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Re: [beam] bi-lateral switches

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  • wilf rigter
    Here is one example using a CD4016 from a while back: This circuit bundles the reversing function with an h-bridge in a standalone module. Two bilateral
    Message 1 of 6 , Nov 17, 2002
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      Here is one example using a CD4016 from a while back:
       
      This circuit bundles the reversing function with an h-bridge in a "standalone" module.
       
      Two bilateral switches are used as a mux. The "reverse" input swaps the function of the active high direction inputs from left/right to right/left.
       
      The other two switches replace the two h-bridge input transistors.
       
      Actually uses fewer parts than the original Tilden h-bridge.
      If you use Vcc>3V or using a 74HC4066 instead of the CD4016 then add a 220 - 1K resistor in series with the base of each 2N2907.  
       
      wilf
       
       
      ----- Original Message -----
      Sent: Sunday, November 17, 2002 11:35 AM
      Subject: RE: [beam] bi-lateral switches

      So, when can we expect to see Solarbotics stocking them?

       

      In fact it might help matters if there was a basic bot design that demonstrates their use, I mean in the way that a 2 motor walker demonstrates Bicore use and a photopopper demonstrates SE use.

       

      Any ideas? – I’m keen to get some more ‘advanced’ beam circuits like the BEAMAnt ones I did, produced as PCB’s.

       

      Incidentally, I can’t remember if I posted this before but I have a short(ish – 5.75Mb) video clip of the advanced BEAMAnts I made a while ago:

      http://www.cogs.susx.ac.uk/lab/adapt/aslab/robotgallery/movies/BEAMants.MOV

       

      Bill

      -----------------

      Bill Bigge

      Autonomous Systems Lab

      Cognitive and Computing Sciences

      Pevensey-II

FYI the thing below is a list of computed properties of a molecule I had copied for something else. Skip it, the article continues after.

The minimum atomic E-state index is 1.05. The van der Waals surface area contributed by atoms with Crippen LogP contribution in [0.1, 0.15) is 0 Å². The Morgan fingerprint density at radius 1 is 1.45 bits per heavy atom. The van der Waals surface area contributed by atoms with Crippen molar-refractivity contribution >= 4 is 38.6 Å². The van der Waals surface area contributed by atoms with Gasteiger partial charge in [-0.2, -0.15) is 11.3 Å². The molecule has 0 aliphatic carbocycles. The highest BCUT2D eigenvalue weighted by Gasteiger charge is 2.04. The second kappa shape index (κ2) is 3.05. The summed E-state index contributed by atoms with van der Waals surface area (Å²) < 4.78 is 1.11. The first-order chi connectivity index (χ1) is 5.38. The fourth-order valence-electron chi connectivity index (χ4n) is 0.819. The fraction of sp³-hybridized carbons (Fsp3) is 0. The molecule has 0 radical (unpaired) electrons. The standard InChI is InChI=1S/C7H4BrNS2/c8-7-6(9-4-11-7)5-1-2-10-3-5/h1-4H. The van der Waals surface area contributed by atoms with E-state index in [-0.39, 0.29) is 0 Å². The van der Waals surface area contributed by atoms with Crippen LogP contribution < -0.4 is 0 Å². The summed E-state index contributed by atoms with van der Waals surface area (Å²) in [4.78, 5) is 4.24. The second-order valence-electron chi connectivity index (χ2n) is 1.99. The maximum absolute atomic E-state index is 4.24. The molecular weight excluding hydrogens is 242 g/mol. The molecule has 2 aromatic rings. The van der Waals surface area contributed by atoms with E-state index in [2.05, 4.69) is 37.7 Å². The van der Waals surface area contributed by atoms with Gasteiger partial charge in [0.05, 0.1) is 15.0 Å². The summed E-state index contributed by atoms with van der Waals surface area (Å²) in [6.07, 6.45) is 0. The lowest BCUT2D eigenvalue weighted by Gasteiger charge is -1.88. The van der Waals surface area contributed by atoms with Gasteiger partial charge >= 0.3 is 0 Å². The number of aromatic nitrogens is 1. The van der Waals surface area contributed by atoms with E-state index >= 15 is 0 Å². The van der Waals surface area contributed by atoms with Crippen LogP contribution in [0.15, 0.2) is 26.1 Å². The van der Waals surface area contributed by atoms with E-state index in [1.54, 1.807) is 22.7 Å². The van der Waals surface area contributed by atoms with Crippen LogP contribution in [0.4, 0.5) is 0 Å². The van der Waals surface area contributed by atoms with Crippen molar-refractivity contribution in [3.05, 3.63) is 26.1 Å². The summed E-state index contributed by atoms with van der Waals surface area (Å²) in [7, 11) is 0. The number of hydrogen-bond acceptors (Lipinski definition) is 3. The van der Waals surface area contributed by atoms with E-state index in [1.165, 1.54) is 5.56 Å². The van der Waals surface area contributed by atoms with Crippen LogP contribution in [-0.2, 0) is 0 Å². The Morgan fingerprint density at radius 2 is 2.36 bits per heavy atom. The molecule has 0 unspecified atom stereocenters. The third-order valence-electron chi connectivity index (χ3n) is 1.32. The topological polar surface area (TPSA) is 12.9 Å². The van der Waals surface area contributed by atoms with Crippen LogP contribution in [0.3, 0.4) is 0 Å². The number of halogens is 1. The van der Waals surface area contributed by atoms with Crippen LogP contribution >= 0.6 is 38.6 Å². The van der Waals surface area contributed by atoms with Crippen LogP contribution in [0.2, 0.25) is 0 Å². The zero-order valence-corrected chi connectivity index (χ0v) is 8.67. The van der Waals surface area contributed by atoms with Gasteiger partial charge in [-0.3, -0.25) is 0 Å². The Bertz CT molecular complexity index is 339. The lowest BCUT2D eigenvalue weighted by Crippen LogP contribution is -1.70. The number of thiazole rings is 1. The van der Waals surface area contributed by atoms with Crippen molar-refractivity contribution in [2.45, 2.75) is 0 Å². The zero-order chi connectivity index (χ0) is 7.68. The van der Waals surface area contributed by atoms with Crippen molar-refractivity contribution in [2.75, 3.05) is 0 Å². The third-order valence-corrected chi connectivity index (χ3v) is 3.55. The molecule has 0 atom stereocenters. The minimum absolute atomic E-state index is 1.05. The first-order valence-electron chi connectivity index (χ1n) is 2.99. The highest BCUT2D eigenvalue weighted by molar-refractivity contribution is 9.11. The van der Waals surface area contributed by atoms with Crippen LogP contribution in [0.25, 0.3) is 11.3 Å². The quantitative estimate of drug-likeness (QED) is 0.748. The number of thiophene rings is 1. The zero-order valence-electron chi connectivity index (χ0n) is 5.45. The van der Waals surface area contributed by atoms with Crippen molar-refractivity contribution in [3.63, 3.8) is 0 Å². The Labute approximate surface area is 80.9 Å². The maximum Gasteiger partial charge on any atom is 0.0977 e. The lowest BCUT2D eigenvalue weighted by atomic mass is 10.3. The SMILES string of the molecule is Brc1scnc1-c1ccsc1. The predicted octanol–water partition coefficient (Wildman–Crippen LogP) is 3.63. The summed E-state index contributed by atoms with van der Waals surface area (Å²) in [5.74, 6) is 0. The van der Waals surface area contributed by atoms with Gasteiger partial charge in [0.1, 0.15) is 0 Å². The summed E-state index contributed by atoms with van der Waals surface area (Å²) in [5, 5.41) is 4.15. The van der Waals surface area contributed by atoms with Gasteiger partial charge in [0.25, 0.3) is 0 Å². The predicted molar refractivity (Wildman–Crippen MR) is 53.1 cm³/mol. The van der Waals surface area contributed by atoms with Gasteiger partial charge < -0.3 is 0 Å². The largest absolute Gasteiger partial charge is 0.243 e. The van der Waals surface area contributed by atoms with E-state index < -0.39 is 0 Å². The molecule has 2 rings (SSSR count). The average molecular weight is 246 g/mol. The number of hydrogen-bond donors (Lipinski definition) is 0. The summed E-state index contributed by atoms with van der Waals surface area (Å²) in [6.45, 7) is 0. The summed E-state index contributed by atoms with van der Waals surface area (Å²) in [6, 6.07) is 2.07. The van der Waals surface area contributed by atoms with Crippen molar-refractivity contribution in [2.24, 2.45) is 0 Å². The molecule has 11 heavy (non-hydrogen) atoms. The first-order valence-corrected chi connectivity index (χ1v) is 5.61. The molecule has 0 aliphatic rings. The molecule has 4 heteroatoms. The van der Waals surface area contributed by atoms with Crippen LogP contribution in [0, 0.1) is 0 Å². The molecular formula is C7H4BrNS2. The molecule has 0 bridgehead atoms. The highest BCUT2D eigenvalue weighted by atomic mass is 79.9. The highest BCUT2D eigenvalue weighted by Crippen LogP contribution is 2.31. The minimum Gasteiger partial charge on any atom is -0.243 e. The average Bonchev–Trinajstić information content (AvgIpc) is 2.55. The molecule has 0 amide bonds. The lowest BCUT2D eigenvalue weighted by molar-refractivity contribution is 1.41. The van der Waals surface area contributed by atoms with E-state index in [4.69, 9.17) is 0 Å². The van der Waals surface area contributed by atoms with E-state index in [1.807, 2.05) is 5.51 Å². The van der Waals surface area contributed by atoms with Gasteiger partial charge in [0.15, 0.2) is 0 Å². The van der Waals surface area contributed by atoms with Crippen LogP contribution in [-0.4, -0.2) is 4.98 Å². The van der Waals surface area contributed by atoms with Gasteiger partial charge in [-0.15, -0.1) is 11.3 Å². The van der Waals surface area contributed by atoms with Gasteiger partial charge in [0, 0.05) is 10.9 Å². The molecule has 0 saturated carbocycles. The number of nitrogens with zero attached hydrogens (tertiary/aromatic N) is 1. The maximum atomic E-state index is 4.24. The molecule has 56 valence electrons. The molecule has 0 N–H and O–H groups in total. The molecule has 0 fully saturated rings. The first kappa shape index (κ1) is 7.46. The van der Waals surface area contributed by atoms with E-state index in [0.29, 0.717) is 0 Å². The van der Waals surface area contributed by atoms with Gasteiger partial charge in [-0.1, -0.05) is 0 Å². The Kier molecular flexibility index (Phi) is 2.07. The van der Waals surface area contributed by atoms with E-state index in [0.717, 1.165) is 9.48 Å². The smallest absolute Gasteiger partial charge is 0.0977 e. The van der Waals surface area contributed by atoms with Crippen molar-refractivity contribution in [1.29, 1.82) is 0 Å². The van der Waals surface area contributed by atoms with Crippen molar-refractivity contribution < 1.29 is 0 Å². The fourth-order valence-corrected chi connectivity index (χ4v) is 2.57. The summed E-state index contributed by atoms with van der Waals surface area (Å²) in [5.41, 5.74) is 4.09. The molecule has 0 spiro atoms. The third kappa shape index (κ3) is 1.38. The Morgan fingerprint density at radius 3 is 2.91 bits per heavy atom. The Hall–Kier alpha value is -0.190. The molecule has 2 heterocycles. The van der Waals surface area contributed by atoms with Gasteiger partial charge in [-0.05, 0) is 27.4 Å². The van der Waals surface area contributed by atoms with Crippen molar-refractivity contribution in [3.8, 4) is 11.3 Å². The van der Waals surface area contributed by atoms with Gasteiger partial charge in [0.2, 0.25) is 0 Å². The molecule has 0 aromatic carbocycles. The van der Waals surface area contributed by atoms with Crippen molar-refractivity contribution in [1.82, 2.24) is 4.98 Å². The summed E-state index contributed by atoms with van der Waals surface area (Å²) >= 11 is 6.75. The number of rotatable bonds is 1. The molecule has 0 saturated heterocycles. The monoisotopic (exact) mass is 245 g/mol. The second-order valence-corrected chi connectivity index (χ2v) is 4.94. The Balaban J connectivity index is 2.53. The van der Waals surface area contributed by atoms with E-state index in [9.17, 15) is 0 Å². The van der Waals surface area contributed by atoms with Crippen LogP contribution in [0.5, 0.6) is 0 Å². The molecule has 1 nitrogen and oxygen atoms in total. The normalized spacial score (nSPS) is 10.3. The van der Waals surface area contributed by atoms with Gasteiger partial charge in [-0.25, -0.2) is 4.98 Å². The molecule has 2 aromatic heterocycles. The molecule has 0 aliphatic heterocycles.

Sussex University

      Brighton

      +44 (0)1273 877621

      -----------------

      wb23@...

      www.cogs.susx.ac.uk

       

      -----Original Message-----
      From: Wilf Rigter [mailto:wrigter@...]
      Sent:
      17 November 2002 19:30
      To: beam@yahoogroups.com
      Subject: Re: [beam] bi-lateral switches

       

      I am a great proponent of using these devices because they are the simplest, most Beamish of all CMOS ICs. Bilateral switches are the closest thing to simulating a mechanical switch or relay contact. Most people don't realize that the bilateral switch,  aka transmission gate or analog switch or mux, is the most common building block inside logic ICs.  The CD4016 quad bilateral switch was used as the original "reverser" circuits for microcore designs.The CD4016 is obsolete but the improved 74HC4066 is alive and well.

       

       

      There are some variations configured as multiple pole analog multiplexers like the 74HC4051,74HC4053 and 74HC4053.  Of all 74HC ICs the bilateral switches are the only ones rated at Vcc=12V. I have used these parts in a number of BEAM designs that didn't get much attention probably because not many people have these chips on hand. If there was more interest,  it would open the door to improved versions of almost every BEAM circuit and countless new BEAM designs. These are the basic elements of more complex analog switching networks such as 8x8 crosspoint switches with memory at each node. 

       

      wilf

       

       

       

       

      ----- Original Message -----

      From: Bill Bigge

      Sent: Sunday, November 17, 2002 8:29 AM

      Subject: [beam] bi-lateral switches